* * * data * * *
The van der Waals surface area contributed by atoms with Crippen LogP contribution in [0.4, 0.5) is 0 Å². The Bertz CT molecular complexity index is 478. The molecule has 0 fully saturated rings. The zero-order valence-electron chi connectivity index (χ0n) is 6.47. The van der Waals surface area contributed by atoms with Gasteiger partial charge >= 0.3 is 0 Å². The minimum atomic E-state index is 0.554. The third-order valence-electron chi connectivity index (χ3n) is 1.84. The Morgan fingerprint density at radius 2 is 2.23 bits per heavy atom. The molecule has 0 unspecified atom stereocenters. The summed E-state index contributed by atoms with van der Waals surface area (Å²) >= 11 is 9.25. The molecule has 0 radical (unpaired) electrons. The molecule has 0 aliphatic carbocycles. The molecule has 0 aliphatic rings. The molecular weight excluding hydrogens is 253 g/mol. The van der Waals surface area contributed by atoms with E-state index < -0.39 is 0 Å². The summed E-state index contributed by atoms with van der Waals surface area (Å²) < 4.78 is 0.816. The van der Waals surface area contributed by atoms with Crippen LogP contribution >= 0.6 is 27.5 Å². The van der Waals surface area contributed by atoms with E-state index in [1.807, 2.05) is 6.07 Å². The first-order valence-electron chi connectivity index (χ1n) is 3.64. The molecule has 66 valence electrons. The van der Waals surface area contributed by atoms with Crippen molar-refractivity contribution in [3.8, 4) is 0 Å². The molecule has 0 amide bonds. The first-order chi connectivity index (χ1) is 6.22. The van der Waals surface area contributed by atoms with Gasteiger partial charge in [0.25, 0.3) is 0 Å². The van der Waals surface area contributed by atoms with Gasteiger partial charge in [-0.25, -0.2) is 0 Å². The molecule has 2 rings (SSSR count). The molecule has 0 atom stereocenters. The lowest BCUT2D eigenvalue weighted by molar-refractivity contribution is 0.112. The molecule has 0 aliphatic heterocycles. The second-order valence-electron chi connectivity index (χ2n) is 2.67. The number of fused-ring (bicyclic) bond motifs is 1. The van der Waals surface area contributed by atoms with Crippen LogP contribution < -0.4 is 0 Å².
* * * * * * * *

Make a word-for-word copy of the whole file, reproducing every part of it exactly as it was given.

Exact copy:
The van der Waals surface area contributed by atoms with Crippen LogP contribution in [0.4, 0.5) is 0 Å². The Bertz CT molecular complexity index is 478. The molecule has 0 fully saturated rings. The zero-order valence-electron chi connectivity index (χ0n) is 6.47. The van der Waals surface area contributed by atoms with Gasteiger partial charge >= 0.3 is 0 Å². The minimum atomic E-state index is 0.554. The third-order valence-electron chi connectivity index (χ3n) is 1.84. The Morgan fingerprint density at radius 2 is 2.23 bits per heavy atom. The molecule has 0 unspecified atom stereocenters. The summed E-state index contributed by atoms with van der Waals surface area (Å²) >= 11 is 9.25. The molecule has 0 radical (unpaired) electrons. The molecule has 0 aliphatic carbocycles. The molecule has 0 aliphatic rings. The molecular weight excluding hydrogens is 253 g/mol. The van der Waals surface area contributed by atoms with E-state index < -0.39 is 0 Å². The summed E-state index contributed by atoms with van der Waals surface area (Å²) < 4.78 is 0.816. The van der Waals surface area contributed by atoms with Crippen LogP contribution >= 0.6 is 27.5 Å². The van der Waals surface area contributed by atoms with E-state index in [1.807, 2.05) is 6.07 Å². The first-order valence-electron chi connectivity index (χ1n) is 3.64. The molecule has 66 valence electrons. The van der Waals surface area contributed by atoms with Crippen molar-refractivity contribution in [3.8, 4) is 0 Å². The molecule has 0 amide bonds. The first-order chi connectivity index (χ1) is 6.22. The van der Waals surface area contributed by atoms with Gasteiger partial charge in [0.25, 0.3) is 0 Å². The van der Waals surface area contributed by atoms with Gasteiger partial charge in [-0.25, -0.2) is 0 Å². The molecule has 2 rings (SSSR count). The molecule has 0 atom stereocenters. The lowest BCUT2D eigenvalue weighted by molar-refractivity contribution is 0.112. The molecule has 0 aliphatic heterocycles. The second-order valence-electron chi connectivity index (χ2n) is 2.67. The number of fused-ring (bicyclic) bond motifs is 1. The van der Waals surface area contributed by atoms with Crippen LogP contribution < -0.4 is 0 Å².